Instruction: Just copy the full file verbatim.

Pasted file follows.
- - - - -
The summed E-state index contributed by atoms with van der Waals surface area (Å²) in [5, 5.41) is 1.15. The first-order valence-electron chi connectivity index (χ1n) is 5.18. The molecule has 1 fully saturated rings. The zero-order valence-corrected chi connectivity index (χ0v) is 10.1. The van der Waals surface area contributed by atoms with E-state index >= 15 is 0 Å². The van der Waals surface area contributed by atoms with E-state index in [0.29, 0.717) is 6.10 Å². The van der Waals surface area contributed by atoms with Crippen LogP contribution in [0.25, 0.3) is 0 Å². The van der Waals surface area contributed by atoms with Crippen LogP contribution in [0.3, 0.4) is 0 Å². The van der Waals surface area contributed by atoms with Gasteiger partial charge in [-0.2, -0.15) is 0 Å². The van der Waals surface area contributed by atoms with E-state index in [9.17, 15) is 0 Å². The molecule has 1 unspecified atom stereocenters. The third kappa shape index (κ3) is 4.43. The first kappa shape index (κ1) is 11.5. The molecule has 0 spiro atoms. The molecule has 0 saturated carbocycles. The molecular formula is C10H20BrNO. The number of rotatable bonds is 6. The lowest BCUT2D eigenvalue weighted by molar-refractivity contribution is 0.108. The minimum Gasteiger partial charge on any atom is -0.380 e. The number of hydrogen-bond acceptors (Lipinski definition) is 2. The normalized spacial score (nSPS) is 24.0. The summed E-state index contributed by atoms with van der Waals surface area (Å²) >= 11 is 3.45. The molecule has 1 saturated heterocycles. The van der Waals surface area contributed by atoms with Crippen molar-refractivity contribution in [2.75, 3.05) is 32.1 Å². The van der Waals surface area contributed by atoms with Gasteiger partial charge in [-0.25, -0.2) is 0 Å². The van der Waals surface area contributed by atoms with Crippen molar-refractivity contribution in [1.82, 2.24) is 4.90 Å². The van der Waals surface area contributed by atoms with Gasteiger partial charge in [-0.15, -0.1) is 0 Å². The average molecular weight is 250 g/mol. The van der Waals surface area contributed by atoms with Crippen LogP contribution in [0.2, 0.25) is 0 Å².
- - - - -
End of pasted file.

The summed E-state index contributed by atoms with van der Waals surface area (Å²) in [5, 5.41) is 1.15. The first-order valence-electron chi connectivity index (χ1n) is 5.18. The molecule has 1 fully saturated rings. The zero-order valence-corrected chi connectivity index (χ0v) is 10.1. The van der Waals surface area contributed by atoms with E-state index >= 15 is 0 Å². The van der Waals surface area contributed by atoms with E-state index in [0.29, 0.717) is 6.10 Å². The van der Waals surface area contributed by atoms with Crippen LogP contribution in [0.25, 0.3) is 0 Å². The van der Waals surface area contributed by atoms with Crippen LogP contribution in [0.3, 0.4) is 0 Å². The van der Waals surface area contributed by atoms with Gasteiger partial charge in [-0.2, -0.15) is 0 Å². The van der Waals surface area contributed by atoms with E-state index in [9.17, 15) is 0 Å². The molecule has 1 unspecified atom stereocenters. The third kappa shape index (κ3) is 4.43. The first kappa shape index (κ1) is 11.5. The molecule has 0 spiro atoms. The molecule has 0 saturated carbocycles. The molecular formula is C10H20BrNO. The number of rotatable bonds is 6. The lowest BCUT2D eigenvalue weighted by molar-refractivity contribution is 0.108. The minimum Gasteiger partial charge on any atom is -0.380 e. The number of hydrogen-bond acceptors (Lipinski definition) is 2. The normalized spacial score (nSPS) is 24.0. The summed E-state index contributed by atoms with van der Waals surface area (Å²) >= 11 is 3.45. The molecule has 1 saturated heterocycles. The van der Waals surface area contributed by atoms with Crippen molar-refractivity contribution in [2.75, 3.05) is 32.1 Å². The van der Waals surface area contributed by atoms with Gasteiger partial charge in [-0.25, -0.2) is 0 Å². The van der Waals surface area contributed by atoms with Crippen molar-refractivity contribution in [1.82, 2.24) is 4.90 Å². The van der Waals surface area contributed by atoms with Gasteiger partial charge in [-0.15, -0.1) is 0 Å². The average molecular weight is 250 g/mol. The van der Waals surface area contributed by atoms with Crippen LogP contribution in [0.2, 0.25) is 0 Å².